A lot of motorcyclists bring danger upon themselves. Older riders who have had bikes in the past want to relive their youth.

I sold the bike shop in ‘96 and went flying aeroplanes for a bit for a company called Northern Air. I don’t really fly any more, but I like the idea of these really lightweight aircraft they’ve got now — the tiny little ones that only take two people and get along at 140 knots. I also worked at Coutts in Newmarket, selling Mercedes Benz for about six years. In the last couple of years, my business has been rebuilding old

bikes. The difficulty with some of the modern bikes is that it’s like having a really nice performance car and only being able to use first gear. A lot of motorcyclists bring danger upon themselves. Older riders who have had bikes in the past want to relive their youth, and those are the guys who get hurt. The technology has changed a lot in 40 years and bikes are a lot more powerful these days. In 2009, HarperCollins asked me to write a book. On and off it took me about nine months. The last few months was a bit hard. I’ve got a good long-term memory, but not short-term. The book is called Croz — Larrikin Biker and we’ve had a couple of reprints already. Helen and I have been in Matakana for four-and-a-half years and we’ve just built the art gallery across the

road, The Vivian, which is going really, really well. We’ve got 12 acres now. We’ve got a couple of poodles, and a couple of cats, and 10 chickens. I like bees, too, but I can’t deal with them any more — they’ve beaten me.   They’ve stung me too many times and I ended up in hospital. Helen introduced me to the area.  She had a place at Baddeleys Beach, and we moved up here about eight years ago. It’s like Grand Central station here — people are always coming in and phones are always ringing.  It should be a slower pace of life but it’s not. I like the idea of the new motorway, but being part of Auckland is a totally wrong move. There’s a whole raft of implications and one of them is that country folk are being dictated to by those from the city. Don’t get me started.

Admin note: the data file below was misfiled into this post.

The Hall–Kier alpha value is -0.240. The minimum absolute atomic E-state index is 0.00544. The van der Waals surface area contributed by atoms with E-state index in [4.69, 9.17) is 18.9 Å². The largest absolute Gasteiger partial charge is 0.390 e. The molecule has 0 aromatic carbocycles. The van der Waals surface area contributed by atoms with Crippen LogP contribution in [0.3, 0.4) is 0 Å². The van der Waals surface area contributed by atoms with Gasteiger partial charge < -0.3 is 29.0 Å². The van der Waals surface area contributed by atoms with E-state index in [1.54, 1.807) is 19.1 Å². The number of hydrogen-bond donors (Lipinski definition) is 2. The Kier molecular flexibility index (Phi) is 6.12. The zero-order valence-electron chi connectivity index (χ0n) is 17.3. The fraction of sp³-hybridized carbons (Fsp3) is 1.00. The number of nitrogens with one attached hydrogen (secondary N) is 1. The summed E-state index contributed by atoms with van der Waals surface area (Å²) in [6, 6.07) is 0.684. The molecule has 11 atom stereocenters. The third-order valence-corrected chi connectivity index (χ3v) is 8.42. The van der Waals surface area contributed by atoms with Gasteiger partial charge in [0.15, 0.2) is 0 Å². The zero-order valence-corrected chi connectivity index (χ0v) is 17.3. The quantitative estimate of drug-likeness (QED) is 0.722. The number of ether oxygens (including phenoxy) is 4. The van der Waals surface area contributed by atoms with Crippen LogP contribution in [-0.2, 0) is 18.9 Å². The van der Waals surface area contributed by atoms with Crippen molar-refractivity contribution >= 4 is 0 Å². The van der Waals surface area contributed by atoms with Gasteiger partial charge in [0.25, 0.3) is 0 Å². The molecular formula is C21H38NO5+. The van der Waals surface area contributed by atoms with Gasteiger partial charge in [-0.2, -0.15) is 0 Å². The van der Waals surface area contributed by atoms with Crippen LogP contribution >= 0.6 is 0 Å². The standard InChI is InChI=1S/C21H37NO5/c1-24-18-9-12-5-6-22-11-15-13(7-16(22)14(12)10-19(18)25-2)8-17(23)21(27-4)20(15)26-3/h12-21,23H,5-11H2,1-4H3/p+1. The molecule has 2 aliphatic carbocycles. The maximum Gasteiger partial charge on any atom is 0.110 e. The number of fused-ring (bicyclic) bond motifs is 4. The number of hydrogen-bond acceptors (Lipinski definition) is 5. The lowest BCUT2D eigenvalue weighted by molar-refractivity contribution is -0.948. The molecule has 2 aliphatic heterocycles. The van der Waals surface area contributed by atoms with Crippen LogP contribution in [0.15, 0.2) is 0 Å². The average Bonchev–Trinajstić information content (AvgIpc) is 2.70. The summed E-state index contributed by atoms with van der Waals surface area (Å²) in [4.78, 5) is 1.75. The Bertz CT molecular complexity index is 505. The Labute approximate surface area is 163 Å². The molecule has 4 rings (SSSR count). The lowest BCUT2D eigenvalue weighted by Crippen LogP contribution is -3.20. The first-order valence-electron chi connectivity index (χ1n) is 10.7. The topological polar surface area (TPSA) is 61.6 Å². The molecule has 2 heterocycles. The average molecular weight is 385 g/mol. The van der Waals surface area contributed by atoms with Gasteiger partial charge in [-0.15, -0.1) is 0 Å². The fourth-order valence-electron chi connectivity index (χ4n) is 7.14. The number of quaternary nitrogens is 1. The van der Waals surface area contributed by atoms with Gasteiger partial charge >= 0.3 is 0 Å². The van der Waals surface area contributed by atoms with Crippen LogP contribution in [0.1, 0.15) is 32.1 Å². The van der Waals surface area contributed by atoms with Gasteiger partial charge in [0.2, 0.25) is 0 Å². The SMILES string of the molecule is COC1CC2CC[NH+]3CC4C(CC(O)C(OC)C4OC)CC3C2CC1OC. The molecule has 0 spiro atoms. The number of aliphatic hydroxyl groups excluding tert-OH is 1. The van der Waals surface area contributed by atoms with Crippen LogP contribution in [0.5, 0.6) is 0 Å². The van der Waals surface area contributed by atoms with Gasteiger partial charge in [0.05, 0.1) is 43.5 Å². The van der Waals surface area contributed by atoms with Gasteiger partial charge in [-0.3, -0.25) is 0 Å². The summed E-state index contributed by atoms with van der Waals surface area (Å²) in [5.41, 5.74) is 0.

10 | Mahurangimatters 1 May 2013 Ara Tūhono Roads of national significance COMPARISON

– Pūhoi to Wellsford

Project update April 2013

Access at Puhoi

Hudson Road Improvements

Following extensive community feedback and further discussions with Auckland Council and Auckland Transport, a northbound off-ramp and southbound on-ramp will be included in designs submitted for the Notice of Requirement and resource consents.

Local contractor Wharehine Group will start work on the SH1/Hudson Road intersection at the end of April and anticipates finishing the improvements before Christmas. The improvements include: • Installing traffic signals at the intersection • Improving access between SH1 and Hudson Road and the Warkworth Showgrounds • Widening the intersection


Introducing Ara Tūhono – the connecting pathway

• Left-turn slip lanes (where drivers give way instead of having to stop at the traffic signals) • Improving access for walkers and cyclists. 

As part of the NZTA’s ongoing engagement with Hōkai Nuku, a new dual name was recently announced for the Pūhoi to Wellsford Road of National Significance. The route is now known as the Ara Tūhono – Pūhoi to Wellsford Road of National Significance. Ara Tūhono means a connecting pathway (Ara meaning pathway/passage and Ara Tūhono means connecting or linking one part to another).

Every effort will be made to minimise the impact of construction on traffic flows. There may, however, be times when stop-go traffic management and a lower speed limit are in place through the site for the safety of construction staff and road users. For more information, including frequently asked questions regarding the suite of Warkworth/State Highway 1 improvement projects, please see